Erica Hunt’s poems often seem to concern non-African American issues, but her work is motivated less by nonracial aesthetics than by progressive politics. She uses avant-garde forms and methods to uproot politically retrogressive values within and without black communities. There are markers of race in her poems, but these alone do not make Hunt a “black” poet. Rather, Hunt’s poetry confronts the problem of the human body as a subject in matrices—social, political, economic—that include both gender and race. The extent to which Hunt appears to privilege gender over race may be due less to political concerns than to the grammatical structures she uses. Gender is reproducible in grammar by “proper” names (for example, Eric as opposed to Erica), common nouns (man as opposed to woman), and pronouns (he as opposed to she), while race is reproducible more by common names, less so by proper names, and not at all by pronouns. Simply put, Hunt’s poetry invokes gender much more often than it does race.
The photograph on the back cover of Local History reveals that Erica Hunter is a black woman, but the poems do not mark themselves as African American poetry. Indeed, given the multiple lineages of this work—which include experimental poetry, the Black Arts movement, and feminism—it is difficult to determine a referent for the “we” in the opening “Preface.” Each permutation of this “we” appears to refer to someone different: a couple, friends, women, writers, black people in general, and so on. However, while such indeterminacy holds for the multiple “we’s” in the preface, such is not the case for the “I” that opens the preface: “I was thinking that if the ceiling were mirrored we would have to watch what we say about what we feel.” Regardless of how one interprets this playful but serious commentary on the indicative and the subjunctive voices, on the relationship between standard and colloquial expressions, the “I” appears normative in its self-referential function. It seems to refer to Hunt. However, since this same grammatical function appears in the next two poems, “Voice I” and “Second Voice,” it may be that this “I” has merely a narrative or generic function that cannot be “reduced” to a human referent. That is, sometimes the “I” refers to Hunt and sometimes it does not. This is true for all the other singular pronouns—she, you, and he—in this book. They may or may not refer to Hunt. Thus, structure and form take on political and cultural functions for Hunt. The division of Local History into three sections, “Local History,” “Correspondence,” and “Surplus,” is analogous to the function of pronouns in Hunt’s work: Sometimes they correspond to the author or known “others,” and sometimes they correspond to an unknown other or others.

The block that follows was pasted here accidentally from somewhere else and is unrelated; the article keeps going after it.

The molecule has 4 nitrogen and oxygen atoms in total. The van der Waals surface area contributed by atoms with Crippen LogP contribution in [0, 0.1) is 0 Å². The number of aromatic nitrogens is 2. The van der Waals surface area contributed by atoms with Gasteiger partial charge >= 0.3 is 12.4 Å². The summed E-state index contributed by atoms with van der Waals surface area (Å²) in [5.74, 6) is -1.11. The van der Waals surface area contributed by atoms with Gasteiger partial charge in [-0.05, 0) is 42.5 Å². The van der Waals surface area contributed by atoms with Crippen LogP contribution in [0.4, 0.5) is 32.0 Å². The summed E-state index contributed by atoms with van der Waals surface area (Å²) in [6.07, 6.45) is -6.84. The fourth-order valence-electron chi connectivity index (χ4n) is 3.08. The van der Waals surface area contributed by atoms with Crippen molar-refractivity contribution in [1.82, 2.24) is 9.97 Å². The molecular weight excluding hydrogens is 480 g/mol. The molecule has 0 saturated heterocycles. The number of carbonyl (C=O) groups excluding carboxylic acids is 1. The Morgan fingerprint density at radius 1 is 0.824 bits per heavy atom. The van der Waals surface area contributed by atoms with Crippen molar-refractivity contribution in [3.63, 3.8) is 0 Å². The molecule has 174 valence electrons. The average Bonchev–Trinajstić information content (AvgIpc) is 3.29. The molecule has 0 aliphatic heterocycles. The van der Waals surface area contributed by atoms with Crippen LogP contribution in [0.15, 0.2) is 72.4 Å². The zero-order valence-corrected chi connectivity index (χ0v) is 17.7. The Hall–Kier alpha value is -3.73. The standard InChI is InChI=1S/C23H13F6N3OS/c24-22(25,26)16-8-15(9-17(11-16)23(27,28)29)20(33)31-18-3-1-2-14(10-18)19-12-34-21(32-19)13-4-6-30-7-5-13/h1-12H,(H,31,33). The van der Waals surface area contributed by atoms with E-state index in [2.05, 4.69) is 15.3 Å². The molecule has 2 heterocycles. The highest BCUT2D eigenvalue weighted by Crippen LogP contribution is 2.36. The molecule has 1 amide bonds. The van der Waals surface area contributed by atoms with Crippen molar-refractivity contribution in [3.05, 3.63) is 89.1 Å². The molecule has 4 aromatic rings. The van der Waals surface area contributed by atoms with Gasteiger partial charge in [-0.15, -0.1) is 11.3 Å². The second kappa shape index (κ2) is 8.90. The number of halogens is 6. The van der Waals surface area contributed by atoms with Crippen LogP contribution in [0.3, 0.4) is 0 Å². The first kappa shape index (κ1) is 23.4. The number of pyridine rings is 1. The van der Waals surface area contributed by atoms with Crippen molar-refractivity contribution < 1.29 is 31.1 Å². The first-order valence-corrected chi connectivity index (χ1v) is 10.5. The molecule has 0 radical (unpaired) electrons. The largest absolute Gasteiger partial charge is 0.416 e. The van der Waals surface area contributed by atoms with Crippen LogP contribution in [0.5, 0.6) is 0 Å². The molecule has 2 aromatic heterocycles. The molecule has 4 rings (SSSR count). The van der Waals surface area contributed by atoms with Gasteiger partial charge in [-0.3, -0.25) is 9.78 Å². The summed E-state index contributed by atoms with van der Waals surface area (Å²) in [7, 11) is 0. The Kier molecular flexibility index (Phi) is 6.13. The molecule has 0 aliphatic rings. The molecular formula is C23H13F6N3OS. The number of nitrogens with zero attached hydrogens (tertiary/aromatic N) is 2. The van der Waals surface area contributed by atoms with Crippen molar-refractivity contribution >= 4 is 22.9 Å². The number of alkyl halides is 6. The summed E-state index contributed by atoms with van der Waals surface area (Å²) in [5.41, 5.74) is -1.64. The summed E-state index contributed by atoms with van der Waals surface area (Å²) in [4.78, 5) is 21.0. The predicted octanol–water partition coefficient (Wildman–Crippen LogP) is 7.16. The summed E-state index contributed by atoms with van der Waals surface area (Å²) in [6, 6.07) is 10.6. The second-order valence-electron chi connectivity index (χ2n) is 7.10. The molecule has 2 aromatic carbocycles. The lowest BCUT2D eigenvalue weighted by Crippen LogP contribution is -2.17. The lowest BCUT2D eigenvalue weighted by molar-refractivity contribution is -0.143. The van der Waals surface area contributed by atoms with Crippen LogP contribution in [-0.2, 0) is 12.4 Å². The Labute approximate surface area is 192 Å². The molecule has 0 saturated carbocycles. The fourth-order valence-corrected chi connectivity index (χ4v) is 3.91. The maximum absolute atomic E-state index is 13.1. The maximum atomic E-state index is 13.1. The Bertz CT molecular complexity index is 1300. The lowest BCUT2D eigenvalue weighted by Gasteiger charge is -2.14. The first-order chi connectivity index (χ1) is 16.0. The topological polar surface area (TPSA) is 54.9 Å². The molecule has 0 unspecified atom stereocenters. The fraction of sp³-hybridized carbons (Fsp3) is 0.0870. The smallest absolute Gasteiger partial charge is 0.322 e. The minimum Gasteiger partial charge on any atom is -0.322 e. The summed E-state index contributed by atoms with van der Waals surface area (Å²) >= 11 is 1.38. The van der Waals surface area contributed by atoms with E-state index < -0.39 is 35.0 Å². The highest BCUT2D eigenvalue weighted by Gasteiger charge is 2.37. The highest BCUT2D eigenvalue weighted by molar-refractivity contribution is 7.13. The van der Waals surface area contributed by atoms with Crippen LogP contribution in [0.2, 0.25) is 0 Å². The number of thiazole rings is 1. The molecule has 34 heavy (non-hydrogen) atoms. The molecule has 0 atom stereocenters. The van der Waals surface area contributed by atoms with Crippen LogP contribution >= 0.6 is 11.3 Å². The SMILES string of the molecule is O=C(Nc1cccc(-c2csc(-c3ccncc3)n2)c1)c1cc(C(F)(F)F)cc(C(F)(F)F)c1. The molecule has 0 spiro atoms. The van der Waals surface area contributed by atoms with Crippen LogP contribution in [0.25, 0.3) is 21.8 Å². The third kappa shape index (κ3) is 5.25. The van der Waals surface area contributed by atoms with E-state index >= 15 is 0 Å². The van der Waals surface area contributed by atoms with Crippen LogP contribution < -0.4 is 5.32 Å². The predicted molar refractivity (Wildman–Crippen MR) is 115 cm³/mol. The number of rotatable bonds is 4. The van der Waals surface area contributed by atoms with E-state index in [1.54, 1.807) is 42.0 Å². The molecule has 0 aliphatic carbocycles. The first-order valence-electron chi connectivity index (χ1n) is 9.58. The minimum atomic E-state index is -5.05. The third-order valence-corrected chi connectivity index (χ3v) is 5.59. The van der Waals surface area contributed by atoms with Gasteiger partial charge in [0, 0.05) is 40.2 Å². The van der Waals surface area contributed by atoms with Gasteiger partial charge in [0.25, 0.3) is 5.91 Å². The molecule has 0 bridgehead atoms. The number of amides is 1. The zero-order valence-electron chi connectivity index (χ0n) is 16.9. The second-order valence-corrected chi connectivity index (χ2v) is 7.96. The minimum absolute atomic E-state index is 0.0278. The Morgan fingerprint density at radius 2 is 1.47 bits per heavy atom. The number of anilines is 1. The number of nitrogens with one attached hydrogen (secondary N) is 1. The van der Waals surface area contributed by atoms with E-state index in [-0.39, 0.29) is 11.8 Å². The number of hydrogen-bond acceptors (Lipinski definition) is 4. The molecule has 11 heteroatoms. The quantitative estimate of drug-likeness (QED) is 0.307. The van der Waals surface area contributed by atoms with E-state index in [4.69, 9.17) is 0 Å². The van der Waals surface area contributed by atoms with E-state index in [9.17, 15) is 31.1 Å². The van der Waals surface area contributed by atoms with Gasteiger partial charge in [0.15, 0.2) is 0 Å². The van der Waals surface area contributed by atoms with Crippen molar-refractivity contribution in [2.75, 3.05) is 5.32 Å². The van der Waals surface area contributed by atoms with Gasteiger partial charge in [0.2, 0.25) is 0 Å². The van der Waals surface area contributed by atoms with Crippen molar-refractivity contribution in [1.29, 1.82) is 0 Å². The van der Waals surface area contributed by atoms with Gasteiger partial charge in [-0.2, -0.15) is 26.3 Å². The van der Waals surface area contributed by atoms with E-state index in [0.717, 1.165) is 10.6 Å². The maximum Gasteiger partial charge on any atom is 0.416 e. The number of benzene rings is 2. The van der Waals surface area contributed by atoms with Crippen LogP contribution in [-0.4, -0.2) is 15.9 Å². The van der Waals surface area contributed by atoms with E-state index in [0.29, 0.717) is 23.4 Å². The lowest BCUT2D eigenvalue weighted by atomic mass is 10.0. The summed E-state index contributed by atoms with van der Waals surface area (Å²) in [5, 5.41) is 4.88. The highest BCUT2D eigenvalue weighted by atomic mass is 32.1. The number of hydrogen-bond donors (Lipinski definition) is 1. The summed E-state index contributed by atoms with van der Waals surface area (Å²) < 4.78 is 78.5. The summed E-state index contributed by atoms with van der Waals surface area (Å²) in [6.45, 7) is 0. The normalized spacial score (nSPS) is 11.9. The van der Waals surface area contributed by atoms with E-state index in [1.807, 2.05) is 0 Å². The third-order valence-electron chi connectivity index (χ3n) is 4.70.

As Saar’s woodcut on the cover suggests, Arcade alludes to the Venus Hottentot, the African woman who was displayed in circuses and side shows in early nineteenth century Europe. Created by way of correspondence between Hunt and Saar over a two-year period, Arcade explores in words and woodcuts the terrain of the black body engendered as woman. For example, Saar’s woodcut of a black woman hung by her feet suggests there is never a reason to hang her by her head, which is presumed to already be “dead” or “empty.” The right hand cupping the left breast and the left hand cupping the genitalia may be read as both affirmative (sexuality, perhaps even nursing, in spite of all else) and negative (this body is only sexual, only good for nursing).
Facing the woodcut on the recto page is Hunt’s poem, “Coronary Artist (1),” first published in Local History as “Coronary Artist.” In Arcade, it is the first of three “Coronary Artist” poems and has been slightly altered in format. This poem...
(The entire section is 1617 words.)